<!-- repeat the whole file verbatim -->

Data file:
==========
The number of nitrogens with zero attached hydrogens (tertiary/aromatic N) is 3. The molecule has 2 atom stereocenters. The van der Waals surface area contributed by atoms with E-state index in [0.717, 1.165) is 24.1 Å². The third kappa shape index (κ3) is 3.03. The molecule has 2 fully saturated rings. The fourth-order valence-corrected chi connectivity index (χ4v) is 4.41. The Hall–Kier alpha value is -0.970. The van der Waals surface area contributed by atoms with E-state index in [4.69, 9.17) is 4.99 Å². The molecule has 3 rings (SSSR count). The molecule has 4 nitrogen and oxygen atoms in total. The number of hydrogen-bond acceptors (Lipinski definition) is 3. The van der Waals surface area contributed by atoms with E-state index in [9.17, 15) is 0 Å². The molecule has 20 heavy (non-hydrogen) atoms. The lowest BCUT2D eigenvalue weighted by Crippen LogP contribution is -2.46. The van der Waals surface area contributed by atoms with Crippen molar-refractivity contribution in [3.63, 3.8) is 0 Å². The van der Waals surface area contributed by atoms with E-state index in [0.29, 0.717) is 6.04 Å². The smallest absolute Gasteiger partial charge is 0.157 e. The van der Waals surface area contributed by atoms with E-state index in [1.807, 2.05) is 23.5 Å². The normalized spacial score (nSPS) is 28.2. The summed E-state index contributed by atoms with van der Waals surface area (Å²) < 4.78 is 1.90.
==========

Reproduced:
The number of nitrogens with zero attached hydrogens (tertiary/aromatic N) is 3. The molecule has 2 atom stereocenters. The van der Waals surface area contributed by atoms with E-state index in [0.717, 1.165) is 24.1 Å². The third kappa shape index (κ3) is 3.03. The molecule has 2 fully saturated rings. The fourth-order valence-corrected chi connectivity index (χ4v) is 4.41. The Hall–Kier alpha value is -0.970. The van der Waals surface area contributed by atoms with E-state index in [4.69, 9.17) is 4.99 Å². The molecule has 3 rings (SSSR count). The molecule has 4 nitrogen and oxygen atoms in total. The number of hydrogen-bond acceptors (Lipinski definition) is 3. The van der Waals surface area contributed by atoms with E-state index in [9.17, 15) is 0 Å². The molecule has 20 heavy (non-hydrogen) atoms. The lowest BCUT2D eigenvalue weighted by Crippen LogP contribution is -2.46. The van der Waals surface area contributed by atoms with Crippen molar-refractivity contribution in [3.63, 3.8) is 0 Å². The van der Waals surface area contributed by atoms with E-state index in [0.29, 0.717) is 6.04 Å². The smallest absolute Gasteiger partial charge is 0.157 e. The van der Waals surface area contributed by atoms with E-state index in [1.807, 2.05) is 23.5 Å². The normalized spacial score (nSPS) is 28.2. The summed E-state index contributed by atoms with van der Waals surface area (Å²) < 4.78 is 1.90.